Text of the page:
This scenario does not contradict to the long-term governmental stake on energy projects. Russia’s relations with the EU will stimulate her for further search for energy markets in Asia. However, the problems of Russia’s companies in terms of oil and specially gas prices’ bargaining are well known, while shell-oil and shell-gas revolution will make the case even more complicated.

The same can be stated about Russia’s transition potential. Railroad transit capabilities are severely limited and are not enough for Russian companies themselves. It is hard to count on any visible gain for Russia, specially taking into account alternative transit corridors via China and Central Asia.

In sum, neither energy, nor transit, is likely to become weighty components of Russia’s capabilities in the region. They are important for internal needs, though will hardly make Russia a visible player in the region. In contrast, military modernization is able to retain Russia’s ability to participate on regional coalition games as a more or less equal partner.

Military drift will allow Russian government to address several challenges at once, such as maintaining defensive capabilities, taking into account towering military capabilities of the regional powers, remaining a regional player though in a limited dimension, reduced to military affairs, modernizing at least partly regional infrastructure without any significant change of institutions, keeping centralized influence over the Far Eastern regions.

At the same time, this scenario itself implies a number of challenges for Russian Far East policy. The success of military modernization combined with energy and infrastructure projects depends on internal financial resources, which in turn depend on global energy prices. Any problem with global energy conjuncture will affect negatively military, infrastructure and energy projects.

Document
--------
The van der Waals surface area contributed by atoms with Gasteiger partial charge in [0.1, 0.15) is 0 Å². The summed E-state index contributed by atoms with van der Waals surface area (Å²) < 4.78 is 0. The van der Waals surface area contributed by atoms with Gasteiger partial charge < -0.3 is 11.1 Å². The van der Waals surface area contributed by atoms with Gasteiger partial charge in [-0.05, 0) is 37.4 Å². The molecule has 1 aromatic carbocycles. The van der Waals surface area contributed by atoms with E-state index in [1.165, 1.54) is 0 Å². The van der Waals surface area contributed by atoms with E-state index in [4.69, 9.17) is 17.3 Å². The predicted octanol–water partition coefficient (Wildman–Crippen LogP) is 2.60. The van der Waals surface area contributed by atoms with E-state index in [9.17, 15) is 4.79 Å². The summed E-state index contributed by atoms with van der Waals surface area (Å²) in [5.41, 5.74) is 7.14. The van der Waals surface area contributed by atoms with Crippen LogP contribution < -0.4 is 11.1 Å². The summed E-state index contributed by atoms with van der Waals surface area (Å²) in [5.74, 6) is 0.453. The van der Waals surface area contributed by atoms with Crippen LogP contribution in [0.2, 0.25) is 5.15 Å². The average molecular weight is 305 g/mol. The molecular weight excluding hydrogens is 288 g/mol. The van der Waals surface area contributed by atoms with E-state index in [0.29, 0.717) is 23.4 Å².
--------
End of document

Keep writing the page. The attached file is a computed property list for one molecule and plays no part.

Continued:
“Fortress Russia” mode will hardly create regional sources of long-term economic growth with the exception of the energy sector, for which long-term prospects are unclear as I mentioned before. It will be hard to convert military capabilities to economic gain. Geo-policy and economy may stay orthogonal. Existing institutional framework will be frozen and economic asymmetry with the neighboring countries in terms of economy and development is likely to grow up, whether Russia remains a regional military power or not.

Is there any alternative for this course? Military modernization, infrastructure and energy projects are important. However, they should be accompanied by gradual improvement of federal and local institutions as well as economic regimes.

In order to achieve that the development of electronic government boosted, including creation of mechanisms of civil control over local governments via Internet resources. Furthermore, judicial system and legal climate in the region and should be improved. Domestic and foreign business should be protected, and corruption of local authorities should be reduced. Special economic zone projects for the Russian Far East should be restored and special conditions for small and medium business should be improved.

The key target of these measures is the emergence, development and modernization agents on the grass-root level. It is this level, which should provide diverse and decentralized sources of economic growth and development. Without the presence of the grass root level the state will be left alone with all the regional problems and challenges.

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Poll conducted

  1. In your opinion, what are the US long-term goals for Russia?
    U.S. wants to establish partnership relations with Russia on condition that it meets the U.S. requirements  
     33 (31%)
    U.S. wants to deter Russia’s military and political activity  
     30 (28%)
    U.S. wants to dissolve Russia  
     24 (22%)
    U.S. wants to establish alliance relations with Russia under the US conditions to rival China  
     21 (19%)